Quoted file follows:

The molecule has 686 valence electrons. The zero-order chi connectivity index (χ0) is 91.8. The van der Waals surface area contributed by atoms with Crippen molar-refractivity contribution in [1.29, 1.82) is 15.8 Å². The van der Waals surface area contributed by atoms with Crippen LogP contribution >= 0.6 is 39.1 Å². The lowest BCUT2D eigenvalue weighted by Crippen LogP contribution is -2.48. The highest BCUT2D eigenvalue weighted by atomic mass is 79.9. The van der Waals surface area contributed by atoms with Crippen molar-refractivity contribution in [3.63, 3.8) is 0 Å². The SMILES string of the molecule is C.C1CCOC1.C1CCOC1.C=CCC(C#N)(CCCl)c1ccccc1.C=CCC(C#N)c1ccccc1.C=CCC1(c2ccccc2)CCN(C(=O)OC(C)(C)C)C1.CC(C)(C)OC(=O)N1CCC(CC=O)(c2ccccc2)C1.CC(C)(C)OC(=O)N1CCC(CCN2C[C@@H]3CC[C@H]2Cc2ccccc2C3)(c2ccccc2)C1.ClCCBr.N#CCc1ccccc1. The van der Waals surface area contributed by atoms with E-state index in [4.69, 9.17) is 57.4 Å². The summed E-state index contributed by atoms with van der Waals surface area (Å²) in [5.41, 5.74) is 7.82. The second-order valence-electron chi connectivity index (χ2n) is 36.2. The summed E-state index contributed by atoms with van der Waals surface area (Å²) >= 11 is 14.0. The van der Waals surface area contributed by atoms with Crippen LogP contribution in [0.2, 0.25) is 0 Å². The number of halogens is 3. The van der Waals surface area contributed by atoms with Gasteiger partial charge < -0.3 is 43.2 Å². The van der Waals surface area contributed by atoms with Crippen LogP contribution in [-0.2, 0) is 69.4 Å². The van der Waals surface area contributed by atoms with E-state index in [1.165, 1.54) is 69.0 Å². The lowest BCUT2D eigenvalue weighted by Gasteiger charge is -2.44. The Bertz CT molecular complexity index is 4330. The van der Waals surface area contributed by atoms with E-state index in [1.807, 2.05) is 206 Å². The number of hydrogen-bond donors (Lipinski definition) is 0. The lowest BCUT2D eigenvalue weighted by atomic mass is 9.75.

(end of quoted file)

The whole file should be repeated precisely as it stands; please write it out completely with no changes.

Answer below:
The molecule has 686 valence electrons. The zero-order chi connectivity index (χ0) is 91.8. The van der Waals surface area contributed by atoms with Crippen molar-refractivity contribution in [1.29, 1.82) is 15.8 Å². The van der Waals surface area contributed by atoms with Crippen LogP contribution >= 0.6 is 39.1 Å². The lowest BCUT2D eigenvalue weighted by Crippen LogP contribution is -2.48. The highest BCUT2D eigenvalue weighted by atomic mass is 79.9. The van der Waals surface area contributed by atoms with Crippen molar-refractivity contribution in [3.63, 3.8) is 0 Å². The SMILES string of the molecule is C.C1CCOC1.C1CCOC1.C=CCC(C#N)(CCCl)c1ccccc1.C=CCC(C#N)c1ccccc1.C=CCC1(c2ccccc2)CCN(C(=O)OC(C)(C)C)C1.CC(C)(C)OC(=O)N1CCC(CC=O)(c2ccccc2)C1.CC(C)(C)OC(=O)N1CCC(CCN2C[C@@H]3CC[C@H]2Cc2ccccc2C3)(c2ccccc2)C1.ClCCBr.N#CCc1ccccc1. The van der Waals surface area contributed by atoms with E-state index in [4.69, 9.17) is 57.4 Å². The summed E-state index contributed by atoms with van der Waals surface area (Å²) in [5.41, 5.74) is 7.82. The second-order valence-electron chi connectivity index (χ2n) is 36.2. The summed E-state index contributed by atoms with van der Waals surface area (Å²) >= 11 is 14.0. The van der Waals surface area contributed by atoms with Crippen LogP contribution in [0.2, 0.25) is 0 Å². The number of halogens is 3. The van der Waals surface area contributed by atoms with Gasteiger partial charge < -0.3 is 43.2 Å². The van der Waals surface area contributed by atoms with Crippen LogP contribution in [-0.2, 0) is 69.4 Å². The van der Waals surface area contributed by atoms with E-state index in [1.165, 1.54) is 69.0 Å². The lowest BCUT2D eigenvalue weighted by Gasteiger charge is -2.44. The Bertz CT molecular complexity index is 4330. The van der Waals surface area contributed by atoms with E-state index in [1.807, 2.05) is 206 Å². The number of hydrogen-bond donors (Lipinski definition) is 0. The lowest BCUT2D eigenvalue weighted by atomic mass is 9.75.